For the last three years, the UC Arts Digital Lab has been sharing a floor with the College of Arts Office staff and has been invited to enter their Christmas-door decorating competition. This is an invitation that we do not take lightly, mostly due to an over-zealous thirst for competition, but also because we love decorating things, and (of course) we love Christmas.
This year, we decided that as a Digital Lab our door should reflect the digital skills that we have on offer. So armed with Python and a webcam, we began the process of creating a script that would turn people walking down the hallway into Santa! The idea was to detect people’s faces using facial recognition software and to then to superimpose a beard and a hat onto their face and project it onto a screen.
As it happens, there is a fantastic library called OpenCV which can be used for facial recognition. OpenCV provides an infrastructure for object detection, which can be trained to detect any kind of object. It also comes with a number of ready-to-use detectors such as a face, mouth, and nose detector which can be used to build face-detecting programs. If you are interested in how these work, you can read about it in this blogpost by Engin Kurutepe.
A quick google revealed that there are many tutorials and scripts available online for OpenCV. I started with a tutorial which shows you how to attach a mustache to people’s faces.
While I liked the mustache, our goal had always been to add a beard. However, Jennifer and I quickly found that adapting scripts in OpenCV is incredibly difficult since everything is managed with just four coordinates (the top left and right corners plus bottom left and right corners of the face). Moving the beard down the face wasn’t too hard but adjusting the shape and proportions was incredibly difficult. What’s more, if the image of the beard tried to move beyond the limits of the screen, the programme would crash. We got very sick of seeing this message:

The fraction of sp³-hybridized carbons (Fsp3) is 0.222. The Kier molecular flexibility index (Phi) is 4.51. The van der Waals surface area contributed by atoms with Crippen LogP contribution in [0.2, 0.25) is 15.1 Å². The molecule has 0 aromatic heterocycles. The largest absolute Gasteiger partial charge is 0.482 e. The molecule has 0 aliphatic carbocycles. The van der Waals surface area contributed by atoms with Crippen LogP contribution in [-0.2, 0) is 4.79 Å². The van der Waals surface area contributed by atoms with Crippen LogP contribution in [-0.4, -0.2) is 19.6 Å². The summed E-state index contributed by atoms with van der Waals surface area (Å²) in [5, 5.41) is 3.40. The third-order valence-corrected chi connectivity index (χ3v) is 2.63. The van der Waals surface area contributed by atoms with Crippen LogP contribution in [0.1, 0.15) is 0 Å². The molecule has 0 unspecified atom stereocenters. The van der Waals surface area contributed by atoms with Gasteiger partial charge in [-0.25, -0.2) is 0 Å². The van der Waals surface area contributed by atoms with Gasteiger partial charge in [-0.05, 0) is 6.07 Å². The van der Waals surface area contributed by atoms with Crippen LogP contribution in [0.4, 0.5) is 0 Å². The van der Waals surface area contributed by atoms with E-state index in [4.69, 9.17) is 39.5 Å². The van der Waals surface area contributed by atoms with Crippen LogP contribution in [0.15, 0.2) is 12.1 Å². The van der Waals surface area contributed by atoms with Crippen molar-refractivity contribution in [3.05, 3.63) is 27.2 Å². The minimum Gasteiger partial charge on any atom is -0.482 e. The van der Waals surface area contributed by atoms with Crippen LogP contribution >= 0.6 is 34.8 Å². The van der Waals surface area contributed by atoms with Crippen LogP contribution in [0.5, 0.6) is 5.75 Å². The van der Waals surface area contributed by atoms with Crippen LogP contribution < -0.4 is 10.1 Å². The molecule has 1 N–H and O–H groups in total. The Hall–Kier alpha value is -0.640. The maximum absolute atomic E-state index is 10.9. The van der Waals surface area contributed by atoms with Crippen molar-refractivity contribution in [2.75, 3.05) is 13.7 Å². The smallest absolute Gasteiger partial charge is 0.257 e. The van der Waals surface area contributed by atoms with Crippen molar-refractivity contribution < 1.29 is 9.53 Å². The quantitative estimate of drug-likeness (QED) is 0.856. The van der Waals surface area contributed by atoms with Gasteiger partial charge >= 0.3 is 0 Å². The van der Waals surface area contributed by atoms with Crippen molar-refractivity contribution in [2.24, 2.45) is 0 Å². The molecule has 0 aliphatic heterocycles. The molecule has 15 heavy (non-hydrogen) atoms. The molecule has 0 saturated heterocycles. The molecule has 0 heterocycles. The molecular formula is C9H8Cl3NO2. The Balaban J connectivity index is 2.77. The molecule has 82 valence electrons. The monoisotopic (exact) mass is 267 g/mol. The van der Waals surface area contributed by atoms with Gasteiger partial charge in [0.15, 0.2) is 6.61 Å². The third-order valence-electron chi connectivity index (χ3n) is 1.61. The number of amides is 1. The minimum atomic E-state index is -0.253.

With some help from our volunteers Brad and Aidan, I did manage to get a beard working at one point, but it was very buggy. If you moved too close to the edges or the corners of the screen, the programme would stop running. I decided to abandon this idea.
Lucky for me, there was another tutorial online specifically for a santa hat! After adjusting the size of the frame, I at least had the hat portion of our program sorted.
Not happy with merely a hat, I tracked down a video of falling snow and overlaid each frame with the webcam. I also played around with the idea of audio, specially a clip which would play “ho ho ho” whenever it detected a face. I quickly realised that this was not only extremely irritating, but it also slowed our webcam feed to a standstill. Snow and a santa hat was enough anyway…right???
While I was working on the software component of the project, Jennifer and Rosalee created the “hardware”. Thanks to Rosalee’s talented flatmate Riaan, we had a screen with a metal bracket on the back that could be slotted over our door. We decided that we should construct a 3D structure around this that would look like a Gameboy (Christmas themed, of course):
As you can see, we ran cords under the door so that we could power and connect to the screen. We also spent sometime setting the code up on a Raspberry Pi, but unfortunately the bit rate to the webcam was far too low. There are ways to improve this but we were running out of time. Instead we ran the programme off a laptop on a chair behind the door (with just enough room to open it comfortably).
Are you ready to see the finished result? Without further ado, I present to you “Santa-fy Yourself” by the UC Arts Digital Lab: